RQIA chief denies body is '˜not fit for purpose' after Dunmurry Manor probe

The head of a body responsible for ensuring care homes are up to scratch has said she does not accept her organisation is 'not fit for purpose', following a damning report into a Northern Ireland care home published last month.

Monday, 23rd July 2018, 12:22 pm
Updated Monday, 23rd July 2018, 1:24 pm
Dunmurry Manor care home.

Olive McLeod, Chief Executive of the Regulation and Quality Improvement Authority (RQIA), was speaking to the BBC after an investigation into a care home specialising in dementia on the outskirts of Belfast found residents there had suffered “inhuman and degrading treatment”.

That investigation had been ordered into Dunmurry Manor by the Commissioner for Older People after concerns were raised by residents’ families and whistleblowers.

The Commissioner, Eddie Lynch, criticised the RQIA for its failure to uncover the to uncover “the extent of the problems” despite carrying out “23 inspections in a 39-month period”.

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The RQIA had hit back at the criticism in the immediate aftermath of the investigation report’s publication, saying in a statement that it “does not agree with some of the Commissioner’s conclusions.”

The Department of Health, meanwhile, has since issued a public apology and suggested a range of actions to stop care homes failing in the future, including the possibilty of “additional sanctions” for private care home operators responsible for serious failings.

Now, Olive McLeod has spoken publicly to stress that the RQIA is helping to “keep people safe every day.”

She told the BBC: “I don’t accept that we, as the regulator, are not fit for purpose and that we failed people. Because we inspect every day. We inspect homes, hospitals, children’s homes, prisons. And we help to keep people safe every day.”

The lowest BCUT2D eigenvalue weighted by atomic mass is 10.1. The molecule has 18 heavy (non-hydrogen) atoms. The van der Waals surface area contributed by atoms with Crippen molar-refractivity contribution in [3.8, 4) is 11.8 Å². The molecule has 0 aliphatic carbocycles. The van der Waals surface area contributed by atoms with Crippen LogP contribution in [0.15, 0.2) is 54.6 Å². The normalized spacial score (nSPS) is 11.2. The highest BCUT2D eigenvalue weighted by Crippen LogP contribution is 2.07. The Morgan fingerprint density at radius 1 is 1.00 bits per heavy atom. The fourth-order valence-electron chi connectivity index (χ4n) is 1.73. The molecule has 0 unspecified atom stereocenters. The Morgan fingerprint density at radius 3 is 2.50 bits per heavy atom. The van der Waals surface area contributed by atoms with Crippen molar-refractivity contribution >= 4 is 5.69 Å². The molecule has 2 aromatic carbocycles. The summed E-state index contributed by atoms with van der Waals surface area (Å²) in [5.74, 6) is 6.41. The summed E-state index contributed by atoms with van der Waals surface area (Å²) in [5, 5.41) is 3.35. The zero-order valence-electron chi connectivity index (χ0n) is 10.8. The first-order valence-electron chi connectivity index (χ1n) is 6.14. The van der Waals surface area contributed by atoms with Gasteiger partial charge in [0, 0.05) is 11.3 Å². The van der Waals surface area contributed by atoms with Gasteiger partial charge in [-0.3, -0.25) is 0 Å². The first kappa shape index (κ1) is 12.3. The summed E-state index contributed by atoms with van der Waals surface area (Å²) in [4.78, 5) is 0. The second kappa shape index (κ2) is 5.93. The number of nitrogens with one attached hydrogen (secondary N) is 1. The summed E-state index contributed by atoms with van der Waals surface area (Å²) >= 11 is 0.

The Commissioner for Older People’s report into Dunmurry Manor also highlighted the “sexual abuse” of residents living there by other patients.

Responding, Ms McLeod said: “It was reported to us, absolutely. It was patients, or clients, who were living there - clients on clients. It was not staff, it was people who were living in the home. And that is often a symptom you see in people with dementia.”

She continued: “What was reported to us was disinhibited sexual behaviour by both male and female patients and that behaviour can be a symptom of distress that you see in people with dementia.

“It was reported to the safeguarding board and it was managed. There was one particular patient that was very challenging in there.

“I don’t believe there was any sexual predator in that home. It was very distressing for those families particularly the females who were subjected to it but is also a common feature in homes.”

The former Health Minister Edwin Poots had earlier questioned whether the RQIA was carrying out its work properly.

“In my view the board (of the RQIA) have a major responsibility in ensuring that these inspections are carried out correctly, and that staff are doing their jobs correctly. I’m not sure that’s the case,” Mr Poots told the News Letter last month.

He added: “I don’t believe that they have public confidence at this moment in time.”